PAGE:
Here's a look at some of the issues and opportunities shaping the experiences — and future — of women in tech and education. Where do women stand in the tech world? As of last year, an estimated 331.4 million people live in the US. Just over half - 51% - are women. About 57% of America's women were in the workforce in 2019, according to the Bureau of Labor Statistics. Not only are women working, but they're also studying. Women received 57% of bachelor's degrees in 2019. And yet, only 21% of computer science bachelor's degrees went to women that year. Indeed, women were more than twice as likely to work in education or healthcare than in a computer or tech-related job, according to BLS data. In 2020, just 11% of women in professional and related occupations had a job in a computer or engineering-related role. In tech, the scales still tip toward men. For example, 48% of men had a computer or engineering-related job. To look at it from another angle, women represented just 18% of chief information officer positions in America's 1,000 largest companies in 2019.
Posted on 01 Mar 2022
First female director appointed for NASA's Jet Propulsion Laboratory
For the first time in its 85-year history, NASA's Jet Propulsion Laboratory has a female director.Geochemist and space scientist Laurie Leshin will serve as the director for JPL as well as the vice president of the California Institute of Technology, both located in Pasadena. Faculty and students from Caltech founded JPL in 1936 and have managed the laboratory on behalf of NASA since 1958. It's a bit of a homecoming for Leshin, who earned her master's and doctoral degrees in geochemistry from Caltech and served as a member of the Curiosity rover science team that analyzed data to find evidence of water on the surface of Mars. Leshin has also spent more than two decades supporting and planning the upcoming Mars Sample Return missions, which will return Martian samples collected by the Perseverance rover to Earth by the 2030s. All of these Mars exploration missions are managed by JPL. As a scientist, Leshin has focused on understanding where and when water has been present throughout our solar system. Leshin also has an impressive record of serving in academia, holding senior positions at NASA and two White House appointments.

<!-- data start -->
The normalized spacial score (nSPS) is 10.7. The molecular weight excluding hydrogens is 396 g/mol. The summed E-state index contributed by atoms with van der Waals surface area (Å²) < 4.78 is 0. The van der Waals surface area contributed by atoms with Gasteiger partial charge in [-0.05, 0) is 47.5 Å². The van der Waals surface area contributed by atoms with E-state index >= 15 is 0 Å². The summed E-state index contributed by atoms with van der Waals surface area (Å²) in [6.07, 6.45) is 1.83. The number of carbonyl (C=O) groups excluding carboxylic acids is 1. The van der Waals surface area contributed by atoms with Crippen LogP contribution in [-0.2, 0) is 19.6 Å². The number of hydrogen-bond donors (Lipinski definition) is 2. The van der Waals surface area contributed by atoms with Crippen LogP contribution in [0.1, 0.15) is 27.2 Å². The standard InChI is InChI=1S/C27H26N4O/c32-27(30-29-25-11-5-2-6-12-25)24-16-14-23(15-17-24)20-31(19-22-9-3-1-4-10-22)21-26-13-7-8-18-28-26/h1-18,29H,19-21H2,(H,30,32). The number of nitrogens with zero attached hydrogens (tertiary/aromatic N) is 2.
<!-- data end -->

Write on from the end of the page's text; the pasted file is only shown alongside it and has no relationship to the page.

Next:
Posted on 13 Feb 2022
More women in a STEM field leads people to label it as a ‘soft science,’ according to new research
One factor that influences the use of the labels “soft science” or “hard science” is gender bias, according to recent research my colleagues and I conducted. Women’s participation varies across STEM disciplines. While women have nearly reached gender parity in biomedical sciences, they still make up only about 18% of students receiving undergraduate degrees in computer science, for instance. In a series of experiments, they varied the information study participants read about women’s representation in fields like chemistry, sociology and biomedical sciences. Then they asked them to categorize these fields as either a “soft science” or a “hard science.” Across studies, participants were consistently more likely to describe a discipline as a “soft science” when they’d been led to believe that proportionally more women worked in the field. Moreover, the “soft science” label led people to devalue these fields – describing them as less rigorous, less trustworthy and less deserving of federal research funding.
Posted on 27 Jan 2022